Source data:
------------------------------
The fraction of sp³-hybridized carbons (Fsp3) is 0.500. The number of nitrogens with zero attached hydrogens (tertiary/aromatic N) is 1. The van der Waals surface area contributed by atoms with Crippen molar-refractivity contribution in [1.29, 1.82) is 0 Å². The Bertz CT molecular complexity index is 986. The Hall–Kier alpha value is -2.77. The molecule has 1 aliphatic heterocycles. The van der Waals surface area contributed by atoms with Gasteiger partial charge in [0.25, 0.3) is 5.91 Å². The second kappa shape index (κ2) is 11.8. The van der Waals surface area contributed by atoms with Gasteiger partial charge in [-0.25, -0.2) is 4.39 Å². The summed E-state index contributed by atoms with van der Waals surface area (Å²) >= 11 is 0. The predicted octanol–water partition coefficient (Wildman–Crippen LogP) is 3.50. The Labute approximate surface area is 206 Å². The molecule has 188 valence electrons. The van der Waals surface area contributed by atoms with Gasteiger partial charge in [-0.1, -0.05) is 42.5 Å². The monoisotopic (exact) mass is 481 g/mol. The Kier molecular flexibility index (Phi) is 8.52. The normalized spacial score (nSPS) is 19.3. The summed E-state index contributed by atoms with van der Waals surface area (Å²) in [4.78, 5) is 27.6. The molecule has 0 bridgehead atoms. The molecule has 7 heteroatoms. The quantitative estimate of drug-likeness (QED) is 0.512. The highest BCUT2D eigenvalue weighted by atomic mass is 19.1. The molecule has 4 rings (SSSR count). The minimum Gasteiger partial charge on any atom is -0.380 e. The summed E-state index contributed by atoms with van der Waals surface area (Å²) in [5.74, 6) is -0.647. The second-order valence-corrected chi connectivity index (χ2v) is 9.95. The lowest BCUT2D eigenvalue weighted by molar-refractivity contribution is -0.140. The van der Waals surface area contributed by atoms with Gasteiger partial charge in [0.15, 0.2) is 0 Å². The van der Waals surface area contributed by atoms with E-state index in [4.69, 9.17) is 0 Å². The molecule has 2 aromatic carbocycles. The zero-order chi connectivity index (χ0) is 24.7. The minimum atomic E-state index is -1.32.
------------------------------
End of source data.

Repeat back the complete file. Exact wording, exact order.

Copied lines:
The fraction of sp³-hybridized carbons (Fsp3) is 0.500. The number of nitrogens with zero attached hydrogens (tertiary/aromatic N) is 1. The van der Waals surface area contributed by atoms with Crippen molar-refractivity contribution in [1.29, 1.82) is 0 Å². The Bertz CT molecular complexity index is 986. The Hall–Kier alpha value is -2.77. The molecule has 1 aliphatic heterocycles. The van der Waals surface area contributed by atoms with Gasteiger partial charge in [0.25, 0.3) is 5.91 Å². The second kappa shape index (κ2) is 11.8. The van der Waals surface area contributed by atoms with Gasteiger partial charge in [-0.25, -0.2) is 4.39 Å². The summed E-state index contributed by atoms with van der Waals surface area (Å²) >= 11 is 0. The predicted octanol–water partition coefficient (Wildman–Crippen LogP) is 3.50. The Labute approximate surface area is 206 Å². The molecule has 188 valence electrons. The van der Waals surface area contributed by atoms with Gasteiger partial charge in [-0.1, -0.05) is 42.5 Å². The monoisotopic (exact) mass is 481 g/mol. The Kier molecular flexibility index (Phi) is 8.52. The normalized spacial score (nSPS) is 19.3. The summed E-state index contributed by atoms with van der Waals surface area (Å²) in [4.78, 5) is 27.6. The molecule has 0 bridgehead atoms. The molecule has 7 heteroatoms. The quantitative estimate of drug-likeness (QED) is 0.512. The highest BCUT2D eigenvalue weighted by atomic mass is 19.1. The molecule has 4 rings (SSSR count). The minimum Gasteiger partial charge on any atom is -0.380 e. The summed E-state index contributed by atoms with van der Waals surface area (Å²) in [5.74, 6) is -0.647. The second-order valence-corrected chi connectivity index (χ2v) is 9.95. The lowest BCUT2D eigenvalue weighted by molar-refractivity contribution is -0.140. The van der Waals surface area contributed by atoms with Gasteiger partial charge in [0.15, 0.2) is 0 Å². The van der Waals surface area contributed by atoms with E-state index in [4.69, 9.17) is 0 Å². The molecule has 2 aromatic carbocycles. The zero-order chi connectivity index (χ0) is 24.7. The minimum atomic E-state index is -1.32.